Of course we considered moral issues while voting! Vatican II affirmed that every catholic is capable of praying about issues, informed with the teaching of the church, and then the choices they make afterward are informed and influenced by God.

I have to imagine that there are bishops out there who understand and respect they they do not have unique access to the Holy Spirit, that the congregation of the faithful may come to different conclusions given the same information. If such bishops are out there, I pray that they will find the courage to speak out so that the "heretics" in the church who voted with their consciences can find support from the leaders of their faith.

Streaming MPEG-4/H.264 Files to the Xbox 360

I was excited when Microsoft added support for H.264 video (my video codec of choice due to its extremely efficient compression) to the Xbox 360 earlier this year. I eagerly fired up Windows Media Player to turn on content sharing and went to try it out, only to find that all files with an .mp4 or m4v extension did not even show up in the list of available videos. Feeling a little disappointed, I forgot about this for a while.

Then, I read an article on arstechnica which alerted me to the fact that the Zune software could also share with the 360, and it supports H.264 and MPEG-4. Feeling a little excited again, I downloaded and installed the Zune software (the installer takes an unusually long time for some reason). However, as Zune loaded up my video library, only a couple of my videos appeared. These files did, indeed, play on the 360. However, some Google searching revealed that while the 360 itself supported H.264 High Profile, the Zune software only supports H.264 Low Profile. This basically meant that only those videos which I had encoded for my iPod were appearing in the Zune library. This is not the majority of my library, since my usual intent when encoding videos is to try to preserve the quality of the original DVD while taking up the least amount of hard drive space.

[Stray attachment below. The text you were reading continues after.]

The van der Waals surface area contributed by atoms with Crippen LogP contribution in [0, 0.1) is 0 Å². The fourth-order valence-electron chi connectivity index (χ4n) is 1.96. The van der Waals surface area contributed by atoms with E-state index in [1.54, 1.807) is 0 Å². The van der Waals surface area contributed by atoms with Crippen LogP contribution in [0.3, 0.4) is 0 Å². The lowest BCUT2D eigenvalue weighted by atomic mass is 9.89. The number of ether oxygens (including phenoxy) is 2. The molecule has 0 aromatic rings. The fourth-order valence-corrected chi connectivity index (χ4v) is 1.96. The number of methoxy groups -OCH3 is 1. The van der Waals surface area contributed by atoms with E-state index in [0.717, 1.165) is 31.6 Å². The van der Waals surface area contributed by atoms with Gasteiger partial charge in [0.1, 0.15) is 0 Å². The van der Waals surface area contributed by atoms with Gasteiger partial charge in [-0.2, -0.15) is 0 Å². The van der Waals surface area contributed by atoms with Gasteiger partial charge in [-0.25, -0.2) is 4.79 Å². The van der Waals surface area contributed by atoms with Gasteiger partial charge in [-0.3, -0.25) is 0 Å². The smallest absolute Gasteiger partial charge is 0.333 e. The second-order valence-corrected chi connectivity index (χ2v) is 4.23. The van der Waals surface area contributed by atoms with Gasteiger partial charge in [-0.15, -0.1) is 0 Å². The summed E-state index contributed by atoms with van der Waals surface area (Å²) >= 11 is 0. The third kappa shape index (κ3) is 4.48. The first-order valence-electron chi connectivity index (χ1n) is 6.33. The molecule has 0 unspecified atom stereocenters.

For those of you not following along with all the techno-speak, the short version is that Microsoft supplies two different programs which can stream content to an Xbox 360, but neither program supports all the video formats that the 360 itself supports.

Anyway, my goal of streaming H.264 to my 360 got put back into its box again until the release of the "New Xbox Experience" (NXE) last week. NXE brings Netflix streaming to the Xbox 360, which is absolutely fantastic. Yes, the library of available videos is small, but the intersection of the set movies that I want to see and the set of available movies is not empty. Furthermore, the quality is quite good. So, from my perspective, this is a great addition to the 360 experience. Yet, having this new feature brought back the bug to get H.264 streaming working on my 360. Some furious google searching revealed some good fruit.

There is a way!!

Red Herring has created a registry patch which can coerce Windows Media Player into reading MP4 files. Red Herring's instructions which actually allow you to play H.264/MP4 files in windows media player, but I didn't even bother going that far. Simply installing his registry patch causes WMP to add your MP4 and M4V files to its library, where you can now stream them to the 360.

Discovery of this technique has also coincided with a new release of Handbrake. Handbrake is an excellent encoder for Windows/Mac/Linux that can encode to MPEG-4 and H.264. The new release has support for some fancy new psycho-visual rate reduction techniques that essentially allow the encoder to output a smaller file while preserving the same perceived video quality. After following along with some forum threads, I have discovered some settings which produce excellent quality video which can be played back on my computer, and Xbox 360, or an Apple TV.

handbrake-thumb.jpg My Handbrake settings. Click image for full-size version.

Basically, starting with the new AppleTV preset, turn off "large file size", then go to the "advanced" tab. Change "b-frames" to 3, "subpixel motion estimation" to 6, and turn on "CABAC entropy encoding". Finally, add the text ":b-adapt=2" (without the quotes). Your final options string should look like this (order of entries doesn't matter):